This post is for Geena from Code Blog because she isn’t old enough to recognize this girl . Do you remember this girl’s name? She’s an actress named Peggy Lipton, and she played Julie Barnes on the Mod Squad. She ran around with two mod guys while solving crimes and saving the world. It was all about peace, love, and doing the right thing. Peggy was the definition of cool. Every girl in my school wanted to be just like Peggy. We wore short skirts, grew our hair long, and begged our parents to let us wear makeup and bleach our hair. Few of us made it to mod status. I know I didn’t make the grade. It just wasn’t meant to be.

I wonder what mod nurses looked like in the 1960s. I know that they cared about their patients. I’ve seen some pictures from back then. Nurses wore short dresses, and I don’t know how they were able to bend over and make a bed without their undies showing. They wore caps and dreamed of marrying doctors.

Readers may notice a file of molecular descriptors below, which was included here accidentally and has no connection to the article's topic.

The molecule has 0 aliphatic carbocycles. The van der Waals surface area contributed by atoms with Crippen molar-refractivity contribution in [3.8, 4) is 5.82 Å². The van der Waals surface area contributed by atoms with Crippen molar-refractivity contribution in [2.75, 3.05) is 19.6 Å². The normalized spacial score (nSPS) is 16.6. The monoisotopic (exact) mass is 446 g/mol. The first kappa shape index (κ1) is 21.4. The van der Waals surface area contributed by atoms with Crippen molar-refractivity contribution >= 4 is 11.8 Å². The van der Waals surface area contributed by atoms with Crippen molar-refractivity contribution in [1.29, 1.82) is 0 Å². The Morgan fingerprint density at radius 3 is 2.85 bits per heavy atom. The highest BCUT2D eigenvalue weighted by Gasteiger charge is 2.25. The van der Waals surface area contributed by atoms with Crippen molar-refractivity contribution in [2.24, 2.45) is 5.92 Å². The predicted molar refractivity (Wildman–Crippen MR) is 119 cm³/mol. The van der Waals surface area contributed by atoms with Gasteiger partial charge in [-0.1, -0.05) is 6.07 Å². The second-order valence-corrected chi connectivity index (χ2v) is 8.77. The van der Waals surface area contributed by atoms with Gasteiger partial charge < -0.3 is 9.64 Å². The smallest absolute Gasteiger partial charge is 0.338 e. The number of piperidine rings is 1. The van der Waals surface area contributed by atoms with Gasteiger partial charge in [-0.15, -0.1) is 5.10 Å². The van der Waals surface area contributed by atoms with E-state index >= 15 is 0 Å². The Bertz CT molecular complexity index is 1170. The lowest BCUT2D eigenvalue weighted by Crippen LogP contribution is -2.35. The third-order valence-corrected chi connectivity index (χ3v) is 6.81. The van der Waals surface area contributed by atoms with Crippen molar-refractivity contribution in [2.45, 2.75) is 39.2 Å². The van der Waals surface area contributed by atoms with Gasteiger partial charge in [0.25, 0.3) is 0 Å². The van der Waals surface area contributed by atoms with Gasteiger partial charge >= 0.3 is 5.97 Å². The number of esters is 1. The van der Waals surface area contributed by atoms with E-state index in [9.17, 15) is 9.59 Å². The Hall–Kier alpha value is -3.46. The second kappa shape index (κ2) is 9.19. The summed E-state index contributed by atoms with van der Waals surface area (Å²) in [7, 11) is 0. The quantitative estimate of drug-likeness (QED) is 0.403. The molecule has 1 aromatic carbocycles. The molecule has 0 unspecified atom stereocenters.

Here’s a mod looking nurse. She’s off duty so she’s not wearing her mini nursing uniform. Our mod nurse was just doing her own thing, and then she fell in love. She’s dreaming about marrying a doctor.

“When Jacqueline Clarke came from France to nurse at a Yorkshire hospital she had never known any Englishmen except her father. Soon she was to meet two very attractive ones; her farmer-cousin Guy, who ruled over his broad acres from a centuries-old farmhouse, and the distinguished surgeon of whom nurses spoke in awed whispers as “the great Mr. Broderick.”

Guy fell in love and started proposing marriage almost at once, while she wasn’t supposed even to speak to Mr. Broderick — and what a sensation there was when she did! She couldn’t presume to imagine that he would ever give her a serious thought…and yet the idea of him seemed to come persistently between her and Guy.”

I giggled when I read the back about the “great Mr. Broderick.” I guess he was trying to be cool by not insisting that the nurses call him doctor. That’s him looking cool on the bookcover. Look closely at the picture. Is he smoking a joint? I think he looks a little stoned. That’s another thing I remember about the 1960s, but that’s another story.

Today’s nurses have a few thing in common with nurses from the 1960s. We want the best for our patients. It’s still all about wanting to do the right thing. Groovy!